Mahishmati (IAST: Māhiṣmatī) was an ancient city in present-day central India. It was located in present-day Madhya Pradesh, on the banks of Narmada River, although its exact location is uncertain. This ancient city was the capital was Haihaya dynasty which ruler Mahishmant got in boon from Mahesh for only Haihayavanshi rulers. According to the boon, after the end of the rule of Haihayas on Mahishmati, this city ended and turned into Maheshwar. The city may have flourished as late as until 13th century, as indicated by a Paramara inscription.
The most famous Haihaya Emperor from Mahishmati was Kartavirya Arjuna which is mentioned in Vedas too. After Kartavirya, This city was ruled by his several Haihaya descend branches like the Vitihotra or Talanjangha, Avanti, Kalachuri and Vrṣhni or Chandel dynasties. Mahishmati was the most important city in the southern part of the Avanti kingdom. The Avanti Kshatriyas of Haihaya branch later served as feaudal of the Anupa Kingdom of Daksha line during Mahabharat.
The following things are known about Mahishmati's location:
Several cities in Madhya Pradesh, located along the Narmada river, are claimed to be the ancient Mahishmati. These include:
The Sanskrit epic Ramayana mentions the attack of Rakshasa king Ravana on Mahishmati. The Anushasana Parva states that Ikshvaku's son Dashashva was a king of Mahishmati. It goes on to mention that the Haihaya king Kartavirya Arjuna ruled the entire earth from his capital Mahishmati (13:52). He was killed by Bhargava Rama.
Mahabharata mentions Mahishmati as part of a kingdom distinct from the Avanti kingdom. The Sabha Parva (2:30) states that the Pandava general Sahadeva attacked Mahishmati, and defeated its ruler Nila. Mahismati was protected by Agni, due to his matrimonial relationship with the king's daughter. Agni even granted the unmarried women of Mahismati liberty of not staying with only one husband forever, and moving about freely.  King Nila of Mahishmati is mentioned as a leader in the Kurukshetra War, rated by Bhishma as a Rathi. His coat of mail had blue colour (Mbh 5:19,167).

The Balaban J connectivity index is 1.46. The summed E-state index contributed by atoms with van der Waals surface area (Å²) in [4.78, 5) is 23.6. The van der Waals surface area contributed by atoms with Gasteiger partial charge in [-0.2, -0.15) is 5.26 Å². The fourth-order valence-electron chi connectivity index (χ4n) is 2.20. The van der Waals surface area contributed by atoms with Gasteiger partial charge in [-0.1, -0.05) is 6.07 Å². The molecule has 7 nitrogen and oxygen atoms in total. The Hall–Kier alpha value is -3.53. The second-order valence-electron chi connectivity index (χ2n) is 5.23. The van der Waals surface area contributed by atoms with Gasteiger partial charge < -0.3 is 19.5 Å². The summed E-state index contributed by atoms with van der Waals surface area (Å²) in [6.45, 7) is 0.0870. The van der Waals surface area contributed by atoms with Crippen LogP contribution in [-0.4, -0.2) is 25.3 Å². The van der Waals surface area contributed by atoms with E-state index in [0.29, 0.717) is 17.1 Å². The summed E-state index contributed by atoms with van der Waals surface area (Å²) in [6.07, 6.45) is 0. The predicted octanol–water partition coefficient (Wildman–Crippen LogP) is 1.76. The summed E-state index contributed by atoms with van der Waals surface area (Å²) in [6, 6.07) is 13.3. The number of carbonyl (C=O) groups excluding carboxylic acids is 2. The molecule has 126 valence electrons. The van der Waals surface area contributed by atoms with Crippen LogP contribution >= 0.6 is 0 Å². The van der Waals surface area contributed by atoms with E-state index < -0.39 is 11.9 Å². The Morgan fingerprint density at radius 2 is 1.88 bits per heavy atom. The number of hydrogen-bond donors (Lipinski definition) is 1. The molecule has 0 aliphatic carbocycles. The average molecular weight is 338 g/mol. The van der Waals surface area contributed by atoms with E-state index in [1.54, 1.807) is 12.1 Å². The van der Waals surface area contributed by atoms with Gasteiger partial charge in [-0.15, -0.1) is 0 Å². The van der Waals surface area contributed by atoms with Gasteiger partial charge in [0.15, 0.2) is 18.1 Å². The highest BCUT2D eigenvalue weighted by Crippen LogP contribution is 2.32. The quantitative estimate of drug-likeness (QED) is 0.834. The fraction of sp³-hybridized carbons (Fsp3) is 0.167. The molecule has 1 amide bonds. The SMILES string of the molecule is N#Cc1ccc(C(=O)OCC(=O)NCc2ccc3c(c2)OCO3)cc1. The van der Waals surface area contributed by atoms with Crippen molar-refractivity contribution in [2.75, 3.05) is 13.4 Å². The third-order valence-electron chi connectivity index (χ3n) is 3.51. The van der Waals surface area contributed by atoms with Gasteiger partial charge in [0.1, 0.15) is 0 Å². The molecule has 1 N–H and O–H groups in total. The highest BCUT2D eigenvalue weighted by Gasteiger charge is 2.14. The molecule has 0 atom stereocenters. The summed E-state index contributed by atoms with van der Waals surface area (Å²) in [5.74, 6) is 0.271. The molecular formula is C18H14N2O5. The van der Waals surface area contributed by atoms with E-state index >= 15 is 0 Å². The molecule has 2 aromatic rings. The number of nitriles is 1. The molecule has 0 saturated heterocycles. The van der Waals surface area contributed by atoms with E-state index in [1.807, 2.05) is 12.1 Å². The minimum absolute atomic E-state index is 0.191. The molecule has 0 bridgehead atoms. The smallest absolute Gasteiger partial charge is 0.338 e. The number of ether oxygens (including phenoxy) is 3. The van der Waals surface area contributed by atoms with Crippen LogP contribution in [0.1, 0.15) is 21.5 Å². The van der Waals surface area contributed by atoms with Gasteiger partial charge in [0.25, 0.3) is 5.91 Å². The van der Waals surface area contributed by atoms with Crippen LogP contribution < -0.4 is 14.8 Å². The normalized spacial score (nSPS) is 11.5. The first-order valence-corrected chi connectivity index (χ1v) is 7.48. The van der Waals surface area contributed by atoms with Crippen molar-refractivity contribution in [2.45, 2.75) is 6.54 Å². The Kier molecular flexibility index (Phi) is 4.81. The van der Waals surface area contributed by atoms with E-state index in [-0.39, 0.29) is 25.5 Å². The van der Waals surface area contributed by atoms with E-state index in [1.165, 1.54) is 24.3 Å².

Harivamsha (33.1847) names the founder of Mahishmati as Mahishmant, a king who was the son of Sahanja and a descendant of Yadu through Haihaya. At another place, it names the city's founder as Muchukunda, an ancestor of Rama. It states that he built the cities of Mahishmati and Purika in the Rksha mountains.
The Raghuvamsa states that Mahishmati was located on the Reva river (Narmada), and was the capital of the Anupa country.
Another account states that Kartavirya Arjuna conquered Mahishmati city from Karkotaka Naga, a Naga chief and made it his fortress-capital.
The Buddhist text Digha Nikaya mentions Mahishmati as the capital of Avanti, while Anguttara Nikaya states that Ujjaini was Avanti's capital. The Maha-Govinda Suttanta also states that Mahishmati as the capital of Avanti, whose king was one Vessabhu. It is possible that the capital of Avanti was transferred from Ujjayani to Mahishmati temporarily.
The Dipavamsa mentions a territory called Mahisa, describing it as Mahisa-ratta ("Mahisa country"). The Mahavamsa describes this region as a mandala, calling it Mahisha-mandala. The 5th century Buddhist scholar Buddhaghosa terms this territory variously as Rattham-Mahisham, Mahishaka-mandala and Mahishmaka. John Faithfull Fleet theorized that Mahishmati was the capital of this region, which was named after a tribe called "Mahisha". This appears to be same as "Mahishaka", which is described as a southern kingdom (that is, south of the Vindhyas and the Narmada) in the Bhishma Parva of the Mahabharata.
The Sutta Nipata states that when Bavari's disciples traveled from Pratishthana to Ujjayani, Mahishmati was one of the cities on the route. The inscriptions at Sanchi mention that pilgrims from Mahishmati visited the stupa at Sanchi.
During the 6th and 7th centuries, Mahishmati may have served as the capital of the Kalachuri Kingdom.
Rulers of some 11th and 12th century kingdoms in present-day South India claimed Haihaya ancestry. They indicated their claimed place of origin with the title "Lord of Mahishmati, the best of the towns".
Mahishmati appears to have been a flourishing city in as late as the 13th century. A 1225 CE inscription of the Paramara king Devapala mentions that he stayed at Mahishmati.
The Baahubali film series is set in a fictionalized version of the kingdom.